• City of Tulare - Tulare Motor Sports ComplexAgricultural Land Conversion Study IntroductionThe site contains three residential dwellings on its mid-eastern boundary and one residential structureon the southern boundary. No other structures are present onsite.The footprint of the proposed project is a 751.35-acre area and primarily contains field cropsthroughout the site. Approximately 8.5 acres contain disturbed plant communities from residentialuse. Bates Slough drainage ditch travels through the site in a north to south direction on the easternside of the project footprint and discharges into retention basins located at the end of each drainageditch. A vicinity map is included as Exhibit 3. Table 1 identifies adjacent streets and property uses.Properties along the east contain irrigated agriculture with scattered homes. Properties to the westcontain agriculture, a housing development, and commercial mixed use. Irrigated agricultural landsand homes border the north and south. Table 1: Summary of Adjacent Streets and Property Usage Direction Adjacent Street Adjacent Property Use North East Page Avenue Agriculture, homes South Avenue 200 Agriculture, homes, dairies East Road 124 Agriculture, homes, dairies West South Laspina Street International Agri-Center, golf course, Tulare Municipal Airport, Elk Bayou Soccer Complex Source: Michael Brandman Associates, 2007.2.2 - Purpose of StudyThe conversion of agricultural land to non-agricultural uses has the potential for socioeconomic andenvironmental impacts, which until recently were not qualitatively and consistently considered in theenvironmental review process. This study intends to provide a determination of the project’spotential to significantly impact agricultural resources, using the Land Evaluation and SiteAssessment (LESA) system, which is an analytical approach for rating the relative quality of landresources based upon specific measurable features.2.3 - Farmland DesignationsThe California Department of Conservation has designated seven categories of Important Farmland:Prime Farmland has the best combination of physical and chemical characteristics for cropproduction. It has the soil quality, growing seasons, and moisture supply needed to produce sustainedhigh yield crops when treated and managed, including water management, according to currentfarming methods. According to the Natural Resources Conservation Service Web Soil Survey,approximately 88.5-percent of the site is in this category.Michael Brandman Associates 6H:Client (PN-JN)320532050001AG32050001 Agricultural Study-Tulare.doc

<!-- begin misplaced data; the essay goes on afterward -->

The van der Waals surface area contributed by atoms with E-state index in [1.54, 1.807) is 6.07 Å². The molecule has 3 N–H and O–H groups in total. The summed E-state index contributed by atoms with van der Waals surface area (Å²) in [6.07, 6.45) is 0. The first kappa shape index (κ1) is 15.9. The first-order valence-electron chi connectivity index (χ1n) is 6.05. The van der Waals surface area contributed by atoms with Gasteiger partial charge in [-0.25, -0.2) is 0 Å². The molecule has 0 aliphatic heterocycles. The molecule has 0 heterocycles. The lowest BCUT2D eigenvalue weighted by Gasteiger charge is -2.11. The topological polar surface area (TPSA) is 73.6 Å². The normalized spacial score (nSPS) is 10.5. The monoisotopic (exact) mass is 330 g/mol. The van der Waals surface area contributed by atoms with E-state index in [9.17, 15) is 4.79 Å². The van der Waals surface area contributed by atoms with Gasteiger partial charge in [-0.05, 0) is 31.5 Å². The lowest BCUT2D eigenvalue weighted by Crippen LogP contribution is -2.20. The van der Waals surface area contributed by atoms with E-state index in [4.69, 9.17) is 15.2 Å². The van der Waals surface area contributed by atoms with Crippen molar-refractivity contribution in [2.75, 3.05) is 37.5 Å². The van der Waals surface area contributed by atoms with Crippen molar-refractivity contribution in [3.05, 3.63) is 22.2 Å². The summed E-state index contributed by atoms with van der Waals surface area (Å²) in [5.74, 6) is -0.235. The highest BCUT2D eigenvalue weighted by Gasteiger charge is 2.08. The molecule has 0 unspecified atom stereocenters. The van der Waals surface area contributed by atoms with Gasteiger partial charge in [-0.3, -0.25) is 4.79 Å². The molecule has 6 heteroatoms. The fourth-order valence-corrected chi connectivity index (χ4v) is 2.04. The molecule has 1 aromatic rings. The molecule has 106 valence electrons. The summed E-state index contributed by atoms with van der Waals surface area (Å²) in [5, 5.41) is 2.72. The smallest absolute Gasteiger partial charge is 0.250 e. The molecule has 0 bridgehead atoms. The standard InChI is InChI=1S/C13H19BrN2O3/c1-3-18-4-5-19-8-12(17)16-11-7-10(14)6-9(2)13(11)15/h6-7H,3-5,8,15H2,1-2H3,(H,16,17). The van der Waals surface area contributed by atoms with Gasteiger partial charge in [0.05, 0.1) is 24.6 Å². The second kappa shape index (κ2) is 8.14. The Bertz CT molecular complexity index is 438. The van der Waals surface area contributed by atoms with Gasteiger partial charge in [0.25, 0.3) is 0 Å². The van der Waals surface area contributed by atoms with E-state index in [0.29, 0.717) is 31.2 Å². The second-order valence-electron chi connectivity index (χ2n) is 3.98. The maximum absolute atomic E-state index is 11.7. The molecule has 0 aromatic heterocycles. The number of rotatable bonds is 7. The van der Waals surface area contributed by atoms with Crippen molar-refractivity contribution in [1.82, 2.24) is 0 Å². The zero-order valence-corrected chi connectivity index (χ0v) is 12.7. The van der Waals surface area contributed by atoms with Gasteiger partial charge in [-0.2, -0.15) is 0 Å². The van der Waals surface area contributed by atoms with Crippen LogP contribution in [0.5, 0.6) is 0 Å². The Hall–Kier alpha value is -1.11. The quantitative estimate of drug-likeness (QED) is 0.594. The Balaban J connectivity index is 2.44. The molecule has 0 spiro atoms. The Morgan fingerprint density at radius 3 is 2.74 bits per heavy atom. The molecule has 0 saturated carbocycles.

• City of Tulare - Tulare Motor Sports ComplexAgricultural Land Conversion Study IntroductionFarmland of Statewide Importance is land other than prime farmland that has a good combinationof physical and chemical characteristics for the production of crops, and has been used for theproduction of irrigated crops within the last 3 years. This is farmland similar to Prime Farmland butwith minor shortcomings, such as greater slopes or less ability to store soil moisture. Approximately11.5-percent of the project site is in this category.Unique Farmland does not meet the criteria for Prime Farmland or Farmland of StatewideImportance; it is land that is currently used for the production of specific crops of high economicvalue. It is farmland with soils of lesser quality, used for the production of the State’s leadingagricultural crops. This land is usually irrigated but may include non-irrigated orchards or vineyardsas found in some climatic zones in California. It has the special combination of soil quality, location,growing season and moisture supply needed to produce sustained high quality or high yields ofspecific crops (e.g., oranges, olives, avocados, cut flowers) when treated and managed according tocurrent farming methods. This category excludes abandoned orchards or vineyards. No portion ofthe project site is in this category.Farmland of Local Importance produces crops or has the capability of production. It is other thanPrime, Statewide Importance, or Unique Farmland. It may be important to the local economybecause of its productivity. A local advisory committee set up by the Soil Conservation Service(SCS) in each county initially identified Farmland of Local Importance. No portion of the project siteis in this category.Grazing Land is land on which the existing vegetation, whether grown naturally or throughmanagement, is suitable for grazing or browsing of livestock. It is identified in minimum mappingunits of 40 acres and does not include land previously identified above. No portion of the project siteis in this category.Urban and Built-up Land is occupied by structures with a building density of at least one unit to 1.5acres, or approximately six structures to a 10-acre parcel. This land is used for residential, industrial,commercial, construction, institutional, public administration, railroad and other transportation yards,cemeteries, airports, golf courses, sanitary landfills, sewage treatment, water control structures, andother developed purposes. No portion of the project site is in this category.Other Land is not included in any of the other mapping categories and generally includes low-density rural developments; brush, timber, wetland, and riparian areas not suitable for livestockgrazing; confined livestock, poultry, or aquaculture facilities; strip mines; borrow pits; and waterbodies smaller than 40 acres. Vacant and nonagricultural land surrounded on all sides by urbandevelopment and greater than 40 acres is mapped as Other Land. No portion of the project site is inthis category.Michael Brandman Associates 8H:Client (PN-JN)320532050001AG32050001 Agricultural Study-Tulare.doc